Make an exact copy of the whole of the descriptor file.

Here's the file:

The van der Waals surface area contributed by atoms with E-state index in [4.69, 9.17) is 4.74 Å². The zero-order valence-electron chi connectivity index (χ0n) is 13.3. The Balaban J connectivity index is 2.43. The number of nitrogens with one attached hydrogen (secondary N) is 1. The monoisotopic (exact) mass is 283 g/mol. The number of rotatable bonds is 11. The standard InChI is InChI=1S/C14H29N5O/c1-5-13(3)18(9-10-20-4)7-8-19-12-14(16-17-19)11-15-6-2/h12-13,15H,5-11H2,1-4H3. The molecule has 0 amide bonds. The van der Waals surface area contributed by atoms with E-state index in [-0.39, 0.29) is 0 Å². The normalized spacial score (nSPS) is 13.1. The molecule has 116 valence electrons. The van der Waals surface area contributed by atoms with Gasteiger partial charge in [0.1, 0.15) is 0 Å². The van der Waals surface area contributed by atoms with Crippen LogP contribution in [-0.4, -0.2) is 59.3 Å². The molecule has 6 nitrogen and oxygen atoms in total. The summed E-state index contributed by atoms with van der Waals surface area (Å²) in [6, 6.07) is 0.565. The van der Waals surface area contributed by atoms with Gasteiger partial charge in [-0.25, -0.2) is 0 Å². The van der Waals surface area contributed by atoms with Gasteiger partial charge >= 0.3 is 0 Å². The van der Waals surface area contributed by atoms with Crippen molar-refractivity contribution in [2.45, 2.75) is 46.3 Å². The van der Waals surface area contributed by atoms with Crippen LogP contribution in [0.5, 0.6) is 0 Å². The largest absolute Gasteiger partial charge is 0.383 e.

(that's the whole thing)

The van der Waals surface area contributed by atoms with E-state index in [4.69, 9.17) is 4.74 Å². The zero-order valence-electron chi connectivity index (χ0n) is 13.3. The Balaban J connectivity index is 2.43. The number of nitrogens with one attached hydrogen (secondary N) is 1. The monoisotopic (exact) mass is 283 g/mol. The number of rotatable bonds is 11. The standard InChI is InChI=1S/C14H29N5O/c1-5-13(3)18(9-10-20-4)7-8-19-12-14(16-17-19)11-15-6-2/h12-13,15H,5-11H2,1-4H3. The molecule has 0 amide bonds. The van der Waals surface area contributed by atoms with E-state index in [-0.39, 0.29) is 0 Å². The normalized spacial score (nSPS) is 13.1. The molecule has 116 valence electrons. The van der Waals surface area contributed by atoms with Gasteiger partial charge in [0.1, 0.15) is 0 Å². The van der Waals surface area contributed by atoms with Crippen LogP contribution in [-0.4, -0.2) is 59.3 Å². The molecule has 6 nitrogen and oxygen atoms in total. The summed E-state index contributed by atoms with van der Waals surface area (Å²) in [6, 6.07) is 0.565. The van der Waals surface area contributed by atoms with Gasteiger partial charge in [-0.25, -0.2) is 0 Å². The van der Waals surface area contributed by atoms with Gasteiger partial charge >= 0.3 is 0 Å². The van der Waals surface area contributed by atoms with Crippen molar-refractivity contribution in [2.45, 2.75) is 46.3 Å². The van der Waals surface area contributed by atoms with Crippen LogP contribution in [0.5, 0.6) is 0 Å². The largest absolute Gasteiger partial charge is 0.383 e.